For further reference, see You Reap What you Sow and Plowing Zimbabwe Under.
Fancy that. The Marxist dream is failing, yet again.
HARARE, April 12 (Reuters) - Zimbabwe's rapid economic decline has triggered desperation among city dwellers that could turn planned opposition protests against President Robert Mugabe's government into a potent force.Mugabe's plan to take over the white-owned farms and return his people to the land - and only his people - has destroyed his nation's economy and created a nation of refugees waiting for their next handout.
Opposition leader Morgan Tsvangirai dramatically raised the stakes last month when he proposed mass protests at a time when the country is battling its worst economic downturn since independence and has the world's highest inflation rate.
"We are on the brink ... and anyone who thinks the political situation is manageable at this rate of economic deterioration is going to be shocked," John Makumbe, a political scientist at Harare's University of Zimbabwe, told Reuters.
"For many people, especially in the urban areas, life has become unaffordable and unbearable and these people are waiting to vent their anger through mass demonstrations," said Makumbe, a critic of the government.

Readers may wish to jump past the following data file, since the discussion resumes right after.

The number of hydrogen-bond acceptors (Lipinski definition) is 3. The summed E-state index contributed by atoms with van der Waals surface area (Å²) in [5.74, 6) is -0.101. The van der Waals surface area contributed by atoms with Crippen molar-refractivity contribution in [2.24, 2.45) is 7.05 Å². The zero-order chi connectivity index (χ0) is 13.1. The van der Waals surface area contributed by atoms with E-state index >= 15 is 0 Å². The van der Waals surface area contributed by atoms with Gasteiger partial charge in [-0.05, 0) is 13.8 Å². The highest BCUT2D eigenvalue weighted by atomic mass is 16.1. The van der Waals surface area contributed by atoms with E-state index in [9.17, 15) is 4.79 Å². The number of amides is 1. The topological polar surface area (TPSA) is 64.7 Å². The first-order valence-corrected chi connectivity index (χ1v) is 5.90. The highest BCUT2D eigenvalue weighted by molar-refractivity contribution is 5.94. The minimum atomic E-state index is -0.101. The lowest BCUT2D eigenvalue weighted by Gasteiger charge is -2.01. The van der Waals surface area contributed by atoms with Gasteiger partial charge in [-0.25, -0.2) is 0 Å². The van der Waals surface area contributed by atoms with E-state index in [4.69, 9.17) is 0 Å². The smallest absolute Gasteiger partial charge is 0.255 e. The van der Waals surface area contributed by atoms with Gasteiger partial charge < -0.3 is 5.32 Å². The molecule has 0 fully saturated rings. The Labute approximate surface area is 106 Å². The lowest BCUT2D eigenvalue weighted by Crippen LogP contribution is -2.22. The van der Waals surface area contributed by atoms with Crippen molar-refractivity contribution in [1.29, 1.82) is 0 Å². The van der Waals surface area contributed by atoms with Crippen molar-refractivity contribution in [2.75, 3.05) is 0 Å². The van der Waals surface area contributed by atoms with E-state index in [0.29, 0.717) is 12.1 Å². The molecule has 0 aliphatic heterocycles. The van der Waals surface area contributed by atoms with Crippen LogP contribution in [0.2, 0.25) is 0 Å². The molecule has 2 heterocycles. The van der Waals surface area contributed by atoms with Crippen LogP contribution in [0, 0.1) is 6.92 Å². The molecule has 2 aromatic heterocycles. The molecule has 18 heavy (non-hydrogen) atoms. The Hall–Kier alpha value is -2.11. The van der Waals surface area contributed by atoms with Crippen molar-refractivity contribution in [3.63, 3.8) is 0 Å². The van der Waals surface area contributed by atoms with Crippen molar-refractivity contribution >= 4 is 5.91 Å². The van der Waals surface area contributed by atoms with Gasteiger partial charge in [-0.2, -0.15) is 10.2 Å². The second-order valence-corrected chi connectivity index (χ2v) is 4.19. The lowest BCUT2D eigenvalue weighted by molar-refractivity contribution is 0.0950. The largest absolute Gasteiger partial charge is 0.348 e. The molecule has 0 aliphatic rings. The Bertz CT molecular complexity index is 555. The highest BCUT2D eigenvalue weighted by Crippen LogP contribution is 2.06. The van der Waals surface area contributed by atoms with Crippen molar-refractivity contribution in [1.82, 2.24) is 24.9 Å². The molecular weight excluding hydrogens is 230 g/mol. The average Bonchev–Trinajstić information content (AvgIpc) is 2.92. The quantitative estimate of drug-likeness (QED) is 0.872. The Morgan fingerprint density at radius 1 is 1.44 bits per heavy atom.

The government, while acknowledging the economic crisis, says it remains optimistic but in private officials say rising prices and unemployment above 70 percent are stoking anger, especially in cities.
Last week Zimbabwe's annual inflation rate, measured through the consumer price index (CPI), jumped to 913.6 percent for the year to March from 782 percent in February.
Experts expect the rate to soar way over 1,000 percent by mid-year and Zimbabwe also faces shortages of fuel, food and foreign currency and breaking sewerage systems, power and water cuts, uncollected domestic garbage and deteriorating roads.
It amounts to the worst economic situation since Mugabe led the country to independence from Britain in 1980 and the time when Zimbabwe was one of Africa's most prosperous states is a distant memory, political and economic analysts say.
What is truly sad about that is that it never had to happen. Before Mugabe, Zimbabwe was a net exporter of food. No more.
Socialism is a failure. Socialism coupled to naked ambition and totalitarian impulses, plus a desire to keep one step ahead of the mob, leads to disaster and dissolution.
Hopefully South Africa can avoid these mistakes. But who knows. Zimbabwe had a lot of potential, too.